Love Letter – – part 10


Chris and I were not that mature.  We, and a few others, like Jenny and Heather only had our eyes on #1.  In the words of Highlander, “In the end, there can be only one.”  How did I betray Chris?  In the end, I put my desire to win above our friendship.  I didn’t cheat – – thank God I didn’t cheat – – but my heart was shallow water and I did not love him as a brother should.  In knowing me, did I draw him to Christ?  I am still ashamed.  Love Letter – – part 9   from the beginning

How competitive was Health Careers High School?  Every 6 weeks the class averages in every class were posted with names in order.  Chris, Jenny, Heather, and I jockied in every class.  How did I compete with Chris in math?  The assessments were not hard enough to differentiate our talents.  How did he compete with me in humanities?  Much the same.  Jenny and Heather had more balanced giftings.  How bad did it get?  I brought home one report card with four 100 averages, two 98s and a 97.  I actually spent time and emotion accounting for the missing 7 points.  The idol rose in my heart.  So, when I warn a medical student not to feel too deeply for 0.5 points missed on an assessment – – I know of what I speak.  This is where self confidence tilted to corrosive pride — where my success could only be validated by the relative failure of others.  It saddens me to write that.  I’ve confessed it long ago and I’ve walked in forgiveness.  I know that God chose to forget my sin.  I choose to remember.

What kind of Christ follower was Pascal in high school?  What kind of witness?  The worst kind.  I had not love.  What else draws people to him but love?  What is steadily drawing Russell back?  Love.  So here I was, a successful and “good” boy – – defined more by what I didn’t do than by what I did.  Is it what we say or what we do that matters most?  I took summer school after the freshman year and volunteered at Bexar County Hospital in the medical center.  I was given several choices for work, but only one involved patient contact.  It was the 11th floor – – inpatient psychiatry.  Jogging by SASH near my Dad’s first apartment, working here with the very sick and poor.  Isn’t it ironic?  I learned more compassion that summer, although much was only realized after my own valley.  I got pretty good at ping pong.  That and smoking are pretty big on the locked ward.  I’ll never forget the most depressed person I’ve ever met.  Most suicide precautions came up with sutured wrists.  I only saw one with the courage or psychosis to cut past the tendons.  He came up with a turban-like bandage, a mangled ear, and an eye filled with blood.  He had place his head on the train tracks.  That’s what saved him – – the blow threw him clear.  He was concussed, battered, alive, and in even a deeper pit than before he tried to escape.  I realized then and recognize now that depression is more about apathy than sadness.  And apathy is paralyzing.  I spent as much time with him as I could.  Often just sitting and being there – – the only good thing Job’s three friends did.  It was a pre-HIPPA time and I was even allowed to serve as his 1:1 sitter when the aide or nurse needed a break.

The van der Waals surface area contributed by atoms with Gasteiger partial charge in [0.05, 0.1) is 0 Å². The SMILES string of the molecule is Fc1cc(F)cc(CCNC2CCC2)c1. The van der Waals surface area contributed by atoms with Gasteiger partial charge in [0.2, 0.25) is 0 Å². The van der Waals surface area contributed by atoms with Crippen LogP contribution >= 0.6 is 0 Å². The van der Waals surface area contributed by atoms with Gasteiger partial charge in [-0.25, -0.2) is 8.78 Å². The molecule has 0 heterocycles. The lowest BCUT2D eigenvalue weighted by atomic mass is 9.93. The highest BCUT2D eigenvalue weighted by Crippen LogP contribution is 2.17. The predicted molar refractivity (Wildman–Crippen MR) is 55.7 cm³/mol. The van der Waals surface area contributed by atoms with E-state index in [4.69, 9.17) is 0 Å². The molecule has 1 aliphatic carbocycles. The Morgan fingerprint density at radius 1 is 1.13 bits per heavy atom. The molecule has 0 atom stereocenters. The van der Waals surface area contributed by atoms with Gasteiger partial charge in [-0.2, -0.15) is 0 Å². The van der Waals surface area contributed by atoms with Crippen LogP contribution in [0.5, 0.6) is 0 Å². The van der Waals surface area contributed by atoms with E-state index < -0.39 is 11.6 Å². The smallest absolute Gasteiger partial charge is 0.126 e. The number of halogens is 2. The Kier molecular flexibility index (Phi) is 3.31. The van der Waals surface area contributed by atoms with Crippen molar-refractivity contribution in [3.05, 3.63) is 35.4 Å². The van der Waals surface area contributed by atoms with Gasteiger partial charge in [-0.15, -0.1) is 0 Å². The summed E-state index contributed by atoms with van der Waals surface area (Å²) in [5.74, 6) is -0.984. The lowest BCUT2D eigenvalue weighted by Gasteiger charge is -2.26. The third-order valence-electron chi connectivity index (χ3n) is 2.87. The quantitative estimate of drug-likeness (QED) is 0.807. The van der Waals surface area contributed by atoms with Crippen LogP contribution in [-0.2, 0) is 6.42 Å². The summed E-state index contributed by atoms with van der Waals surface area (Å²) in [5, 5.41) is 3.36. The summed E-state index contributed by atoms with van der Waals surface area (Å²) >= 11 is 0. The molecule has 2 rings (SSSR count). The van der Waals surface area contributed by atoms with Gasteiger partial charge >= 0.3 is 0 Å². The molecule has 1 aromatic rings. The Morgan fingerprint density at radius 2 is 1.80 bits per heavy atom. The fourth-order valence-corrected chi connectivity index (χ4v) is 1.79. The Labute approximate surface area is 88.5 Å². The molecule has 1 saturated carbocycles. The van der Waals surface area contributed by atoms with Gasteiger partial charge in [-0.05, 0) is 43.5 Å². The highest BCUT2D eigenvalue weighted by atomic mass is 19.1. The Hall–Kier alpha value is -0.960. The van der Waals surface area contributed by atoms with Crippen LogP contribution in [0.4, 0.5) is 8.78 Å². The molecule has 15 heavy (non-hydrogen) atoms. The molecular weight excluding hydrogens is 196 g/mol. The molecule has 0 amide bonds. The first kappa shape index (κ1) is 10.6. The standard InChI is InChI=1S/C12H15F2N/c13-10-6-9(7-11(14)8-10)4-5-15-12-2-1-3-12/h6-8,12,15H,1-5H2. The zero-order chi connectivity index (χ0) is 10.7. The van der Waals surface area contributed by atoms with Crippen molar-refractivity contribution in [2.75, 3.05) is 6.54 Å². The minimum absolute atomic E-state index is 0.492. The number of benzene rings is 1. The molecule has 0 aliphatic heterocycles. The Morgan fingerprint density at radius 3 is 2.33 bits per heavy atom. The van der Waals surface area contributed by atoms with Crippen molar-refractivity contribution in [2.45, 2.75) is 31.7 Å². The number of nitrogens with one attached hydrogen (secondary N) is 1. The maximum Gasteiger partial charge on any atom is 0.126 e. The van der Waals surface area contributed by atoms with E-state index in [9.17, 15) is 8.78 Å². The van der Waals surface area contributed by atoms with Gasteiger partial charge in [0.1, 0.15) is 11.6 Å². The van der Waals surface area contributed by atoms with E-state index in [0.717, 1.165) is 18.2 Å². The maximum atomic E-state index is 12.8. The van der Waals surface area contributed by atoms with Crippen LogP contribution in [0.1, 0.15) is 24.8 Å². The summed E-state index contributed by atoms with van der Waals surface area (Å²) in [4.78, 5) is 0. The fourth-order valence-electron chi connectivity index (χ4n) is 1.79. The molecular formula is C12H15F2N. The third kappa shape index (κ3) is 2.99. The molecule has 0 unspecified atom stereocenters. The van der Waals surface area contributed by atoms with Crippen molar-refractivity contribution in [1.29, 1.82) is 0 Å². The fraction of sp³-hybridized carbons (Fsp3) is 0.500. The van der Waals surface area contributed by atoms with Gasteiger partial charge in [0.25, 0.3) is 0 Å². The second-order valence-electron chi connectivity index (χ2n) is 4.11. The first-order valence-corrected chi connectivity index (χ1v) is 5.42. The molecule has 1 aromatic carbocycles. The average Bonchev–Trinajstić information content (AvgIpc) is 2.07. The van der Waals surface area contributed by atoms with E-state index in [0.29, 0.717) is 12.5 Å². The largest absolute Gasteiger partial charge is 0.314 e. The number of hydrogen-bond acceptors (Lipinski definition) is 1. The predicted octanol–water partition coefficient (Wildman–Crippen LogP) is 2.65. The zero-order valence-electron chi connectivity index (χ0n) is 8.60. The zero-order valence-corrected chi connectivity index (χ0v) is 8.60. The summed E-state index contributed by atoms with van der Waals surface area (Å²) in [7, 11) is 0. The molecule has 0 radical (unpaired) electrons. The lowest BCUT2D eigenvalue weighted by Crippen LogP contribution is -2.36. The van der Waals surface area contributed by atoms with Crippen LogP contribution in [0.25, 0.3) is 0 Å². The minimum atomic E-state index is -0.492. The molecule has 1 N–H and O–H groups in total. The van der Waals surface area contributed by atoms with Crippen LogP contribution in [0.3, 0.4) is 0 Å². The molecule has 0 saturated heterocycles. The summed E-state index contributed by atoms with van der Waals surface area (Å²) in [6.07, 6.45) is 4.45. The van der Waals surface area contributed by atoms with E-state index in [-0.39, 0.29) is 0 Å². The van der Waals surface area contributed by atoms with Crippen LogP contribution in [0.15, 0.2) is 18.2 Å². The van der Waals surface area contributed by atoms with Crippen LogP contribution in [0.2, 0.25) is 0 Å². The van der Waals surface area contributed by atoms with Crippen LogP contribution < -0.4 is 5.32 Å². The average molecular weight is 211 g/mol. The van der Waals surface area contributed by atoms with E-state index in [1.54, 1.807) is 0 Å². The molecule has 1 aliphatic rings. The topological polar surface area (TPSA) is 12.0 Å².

Toward the end of his stay – – before he went to SASH where the chronics went – – we played ping pong.  I tried very hard to let him win without being obvious.  Where is he now?  He would be my brother’s age.  One summer afternoon while working I saw I nurse who had been kind to me approach.  She said that my mother had been delayed but would pick me up an hour late.  My father had been hurt at work, she was getting more information, and we would go to see him together.  At work?  My father was a mechanical engineer.  Did he have a third degree paper cut or a pencil flesh wound?  As it turned out he was inspecting an air handling unit in the cavernous building in which he worked.  It required a ladder ascent and he lost his grip, falling twenty feet to a concrete apron.

-to be continued-




Photo credit:  Handwritten letter by Descarte: by PHGCOM [CC BY-SA 3.0 ( via Wikimedia Commons